Suboptimal Dosing of Fluconazole in Critically Ill Patients: Time To Rethink Dosing
SourceAntimicrobial Agents and Chemotherapy, 64, 10, (2020), article e00984-20
Article / Letter to editor
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Antimicrobial Agents and Chemotherapy
SubjectRadboudumc 4: lnfectious Diseases and Global Health RIHS: Radboud Institute for Health Sciences; Radboudumc 4: lnfectious Diseases and Global Health RIMLS: Radboud Institute for Molecular Life Sciences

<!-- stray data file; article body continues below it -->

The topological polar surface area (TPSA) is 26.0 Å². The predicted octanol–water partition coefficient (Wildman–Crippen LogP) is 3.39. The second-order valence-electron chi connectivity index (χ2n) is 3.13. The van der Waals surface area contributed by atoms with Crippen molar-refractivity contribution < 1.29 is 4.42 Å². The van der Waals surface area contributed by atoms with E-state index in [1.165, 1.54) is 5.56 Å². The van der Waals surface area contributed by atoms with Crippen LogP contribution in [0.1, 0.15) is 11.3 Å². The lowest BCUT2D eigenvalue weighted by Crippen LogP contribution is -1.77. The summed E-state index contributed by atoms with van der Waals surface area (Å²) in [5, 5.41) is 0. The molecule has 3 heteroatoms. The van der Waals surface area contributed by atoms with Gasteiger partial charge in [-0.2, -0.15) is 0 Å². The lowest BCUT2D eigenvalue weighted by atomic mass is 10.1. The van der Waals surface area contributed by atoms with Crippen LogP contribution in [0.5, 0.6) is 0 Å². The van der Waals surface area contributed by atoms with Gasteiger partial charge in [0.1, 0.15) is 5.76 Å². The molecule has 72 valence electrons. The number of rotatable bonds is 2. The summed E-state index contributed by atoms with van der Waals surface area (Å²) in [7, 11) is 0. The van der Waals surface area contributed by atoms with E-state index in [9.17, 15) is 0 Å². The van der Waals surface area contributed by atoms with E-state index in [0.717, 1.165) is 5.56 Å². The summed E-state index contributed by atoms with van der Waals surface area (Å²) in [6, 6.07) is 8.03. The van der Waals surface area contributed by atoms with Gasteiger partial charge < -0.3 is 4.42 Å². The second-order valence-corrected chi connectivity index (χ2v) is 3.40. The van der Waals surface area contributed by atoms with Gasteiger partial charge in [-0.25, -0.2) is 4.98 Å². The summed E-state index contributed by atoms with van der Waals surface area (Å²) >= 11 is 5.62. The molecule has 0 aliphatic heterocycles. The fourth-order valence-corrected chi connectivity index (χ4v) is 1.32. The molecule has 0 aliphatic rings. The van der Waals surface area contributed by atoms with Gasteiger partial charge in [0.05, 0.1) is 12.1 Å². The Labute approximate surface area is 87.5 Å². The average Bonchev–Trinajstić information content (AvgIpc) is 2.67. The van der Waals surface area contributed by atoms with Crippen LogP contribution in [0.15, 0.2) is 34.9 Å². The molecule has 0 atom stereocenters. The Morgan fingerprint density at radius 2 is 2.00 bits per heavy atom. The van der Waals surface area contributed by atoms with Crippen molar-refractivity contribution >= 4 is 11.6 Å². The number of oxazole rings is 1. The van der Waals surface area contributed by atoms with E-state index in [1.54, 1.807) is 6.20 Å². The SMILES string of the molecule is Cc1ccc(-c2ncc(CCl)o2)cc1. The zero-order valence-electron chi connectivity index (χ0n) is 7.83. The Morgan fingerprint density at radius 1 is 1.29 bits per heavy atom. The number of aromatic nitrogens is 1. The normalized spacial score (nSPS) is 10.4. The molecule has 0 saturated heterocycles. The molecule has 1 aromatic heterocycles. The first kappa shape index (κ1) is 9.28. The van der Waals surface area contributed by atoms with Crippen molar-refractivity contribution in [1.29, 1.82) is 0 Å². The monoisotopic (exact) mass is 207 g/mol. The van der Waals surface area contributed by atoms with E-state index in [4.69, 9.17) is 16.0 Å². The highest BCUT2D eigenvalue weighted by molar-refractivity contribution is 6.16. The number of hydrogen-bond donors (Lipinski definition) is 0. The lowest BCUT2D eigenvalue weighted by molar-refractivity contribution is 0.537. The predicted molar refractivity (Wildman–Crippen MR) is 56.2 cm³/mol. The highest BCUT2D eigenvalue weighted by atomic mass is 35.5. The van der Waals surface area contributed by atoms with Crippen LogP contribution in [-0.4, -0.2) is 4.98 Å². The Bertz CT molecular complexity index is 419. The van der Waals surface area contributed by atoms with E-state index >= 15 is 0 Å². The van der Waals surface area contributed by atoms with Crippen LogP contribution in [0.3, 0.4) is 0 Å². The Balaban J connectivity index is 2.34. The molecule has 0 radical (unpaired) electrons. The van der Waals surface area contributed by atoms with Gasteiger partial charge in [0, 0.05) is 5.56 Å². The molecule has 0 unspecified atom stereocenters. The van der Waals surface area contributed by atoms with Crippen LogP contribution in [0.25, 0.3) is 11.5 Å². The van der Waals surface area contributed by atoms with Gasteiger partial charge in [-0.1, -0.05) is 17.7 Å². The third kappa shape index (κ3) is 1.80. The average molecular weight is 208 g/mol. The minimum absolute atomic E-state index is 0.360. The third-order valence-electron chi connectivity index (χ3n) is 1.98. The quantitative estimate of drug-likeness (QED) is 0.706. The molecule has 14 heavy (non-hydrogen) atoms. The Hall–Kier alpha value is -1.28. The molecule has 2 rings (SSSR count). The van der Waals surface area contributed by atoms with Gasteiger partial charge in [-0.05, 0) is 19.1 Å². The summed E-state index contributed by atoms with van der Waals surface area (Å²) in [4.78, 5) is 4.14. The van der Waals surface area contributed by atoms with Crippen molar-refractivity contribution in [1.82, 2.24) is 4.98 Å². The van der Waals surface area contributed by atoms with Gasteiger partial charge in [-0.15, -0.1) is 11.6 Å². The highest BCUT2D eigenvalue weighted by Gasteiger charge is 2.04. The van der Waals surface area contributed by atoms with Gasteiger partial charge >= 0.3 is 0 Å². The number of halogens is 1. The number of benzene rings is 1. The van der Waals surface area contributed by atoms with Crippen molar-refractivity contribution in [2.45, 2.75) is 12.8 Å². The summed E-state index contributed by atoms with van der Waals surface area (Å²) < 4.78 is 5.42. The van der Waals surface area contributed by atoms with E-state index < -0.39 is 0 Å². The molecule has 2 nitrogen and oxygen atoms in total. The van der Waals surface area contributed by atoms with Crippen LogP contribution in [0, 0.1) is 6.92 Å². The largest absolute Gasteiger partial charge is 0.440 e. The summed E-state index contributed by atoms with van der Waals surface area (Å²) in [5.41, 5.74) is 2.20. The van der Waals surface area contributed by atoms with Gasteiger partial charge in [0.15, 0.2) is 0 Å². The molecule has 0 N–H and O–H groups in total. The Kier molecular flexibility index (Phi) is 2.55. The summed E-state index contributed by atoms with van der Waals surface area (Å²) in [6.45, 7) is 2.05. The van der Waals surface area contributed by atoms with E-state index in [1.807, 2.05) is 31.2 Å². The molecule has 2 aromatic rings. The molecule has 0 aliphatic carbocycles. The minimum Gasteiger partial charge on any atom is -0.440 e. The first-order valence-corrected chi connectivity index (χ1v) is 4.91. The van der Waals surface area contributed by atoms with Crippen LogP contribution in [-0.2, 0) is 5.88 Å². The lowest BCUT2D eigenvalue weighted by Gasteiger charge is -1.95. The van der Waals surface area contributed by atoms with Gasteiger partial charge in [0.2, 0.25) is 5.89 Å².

Fluconazole is frequently used for the treatment of invasive Candida infections in critically ill patients. However, alterations in renal functions might influence fluconazole clearance. Therefore, our objective was to study the impact of renal function on the population pharmacokinetics of fluconazole in critically ill patients with various degrees of renal function or undergoing continuous renal replacement therapy (CRRT). This was an open-label, multicenter observational study. Critically ill patients receiving fluconazole were included. Baseline and clinical data were collected. At days 3 and 7 of enrollment, blood samples were drawn for pharmacokinetic curves. Additionally, daily trough samples were taken. A nonlinear mixed-effects model was built, followed by Monte Carlo simulations for assessment of exposure to various dosages of fluconazole. Nineteen patients were included with a median age of 64.4 (range, 23 to 81) years and median weight of 82.0 (range, 44.0 to 119.5) kg. A linear two-compartment model best described fluconazole pharmacokinetics and demonstrated higher clearance than expected in critically ill patients. Simulations showed that daily dosages of 600 mg and 800 mg are needed for intensive care unit (ICU) patients with normal renal function and patients on CRRT, respectively, to achieve the EUCAST-recommended target fAUC (area under the concentration-time curve for the free, unbound fraction of the drug)/MIC ratio of 100. In conclusion, fluconazole clearance is highly variable in ICU patients and is strongly dependent on renal function and CRRT. Trough concentrations correlated well with the AUC, opening up opportunities for tailored dosing using therapeutic drug monitoring. We recommend doses of 400 mg for patients with poor to moderate renal function, 600 mg for patients with adequate renal function, and 800 mg for patients treated with CRRT. (This study has been registered at ClinicalTrials.gov under identifier NCT02666716.).
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